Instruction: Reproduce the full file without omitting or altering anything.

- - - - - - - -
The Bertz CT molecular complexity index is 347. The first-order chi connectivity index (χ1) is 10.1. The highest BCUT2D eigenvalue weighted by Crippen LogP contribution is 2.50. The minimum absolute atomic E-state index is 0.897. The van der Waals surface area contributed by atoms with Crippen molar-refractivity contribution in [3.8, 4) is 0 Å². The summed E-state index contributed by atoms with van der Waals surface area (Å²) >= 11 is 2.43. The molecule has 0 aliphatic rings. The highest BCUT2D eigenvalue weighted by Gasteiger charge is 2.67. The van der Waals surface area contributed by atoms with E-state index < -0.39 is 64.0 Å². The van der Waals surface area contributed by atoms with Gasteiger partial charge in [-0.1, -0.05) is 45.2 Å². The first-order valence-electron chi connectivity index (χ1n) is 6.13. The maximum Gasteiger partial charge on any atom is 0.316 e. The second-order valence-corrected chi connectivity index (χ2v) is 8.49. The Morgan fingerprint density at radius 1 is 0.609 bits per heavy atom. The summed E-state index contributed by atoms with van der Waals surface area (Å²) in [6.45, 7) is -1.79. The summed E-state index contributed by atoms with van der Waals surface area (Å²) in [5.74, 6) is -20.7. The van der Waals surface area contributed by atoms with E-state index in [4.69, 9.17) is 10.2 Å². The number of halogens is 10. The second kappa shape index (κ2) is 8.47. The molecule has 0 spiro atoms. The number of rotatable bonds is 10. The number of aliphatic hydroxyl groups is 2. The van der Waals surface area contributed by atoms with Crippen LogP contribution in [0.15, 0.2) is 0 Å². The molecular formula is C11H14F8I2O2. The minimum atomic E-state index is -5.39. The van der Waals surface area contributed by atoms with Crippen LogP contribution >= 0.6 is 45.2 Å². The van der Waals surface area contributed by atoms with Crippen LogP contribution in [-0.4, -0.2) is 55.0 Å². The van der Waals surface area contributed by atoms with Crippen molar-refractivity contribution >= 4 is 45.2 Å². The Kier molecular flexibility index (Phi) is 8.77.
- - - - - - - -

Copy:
The Bertz CT molecular complexity index is 347. The first-order chi connectivity index (χ1) is 10.1. The highest BCUT2D eigenvalue weighted by Crippen LogP contribution is 2.50. The minimum absolute atomic E-state index is 0.897. The van der Waals surface area contributed by atoms with Crippen molar-refractivity contribution in [3.8, 4) is 0 Å². The summed E-state index contributed by atoms with van der Waals surface area (Å²) >= 11 is 2.43. The molecule has 0 aliphatic rings. The highest BCUT2D eigenvalue weighted by Gasteiger charge is 2.67. The van der Waals surface area contributed by atoms with E-state index < -0.39 is 64.0 Å². The van der Waals surface area contributed by atoms with Gasteiger partial charge in [-0.1, -0.05) is 45.2 Å². The first-order valence-electron chi connectivity index (χ1n) is 6.13. The maximum Gasteiger partial charge on any atom is 0.316 e. The second-order valence-corrected chi connectivity index (χ2v) is 8.49. The Morgan fingerprint density at radius 1 is 0.609 bits per heavy atom. The summed E-state index contributed by atoms with van der Waals surface area (Å²) in [6.45, 7) is -1.79. The summed E-state index contributed by atoms with van der Waals surface area (Å²) in [5.74, 6) is -20.7. The van der Waals surface area contributed by atoms with E-state index in [4.69, 9.17) is 10.2 Å². The number of halogens is 10. The second kappa shape index (κ2) is 8.47. The molecule has 0 spiro atoms. The number of rotatable bonds is 10. The number of aliphatic hydroxyl groups is 2. The van der Waals surface area contributed by atoms with Crippen LogP contribution in [0.15, 0.2) is 0 Å². The molecular formula is C11H14F8I2O2. The minimum atomic E-state index is -5.39. The van der Waals surface area contributed by atoms with Crippen LogP contribution >= 0.6 is 45.2 Å². The van der Waals surface area contributed by atoms with Crippen LogP contribution in [-0.4, -0.2) is 55.0 Å². The van der Waals surface area contributed by atoms with Crippen molar-refractivity contribution >= 4 is 45.2 Å². The Kier molecular flexibility index (Phi) is 8.77.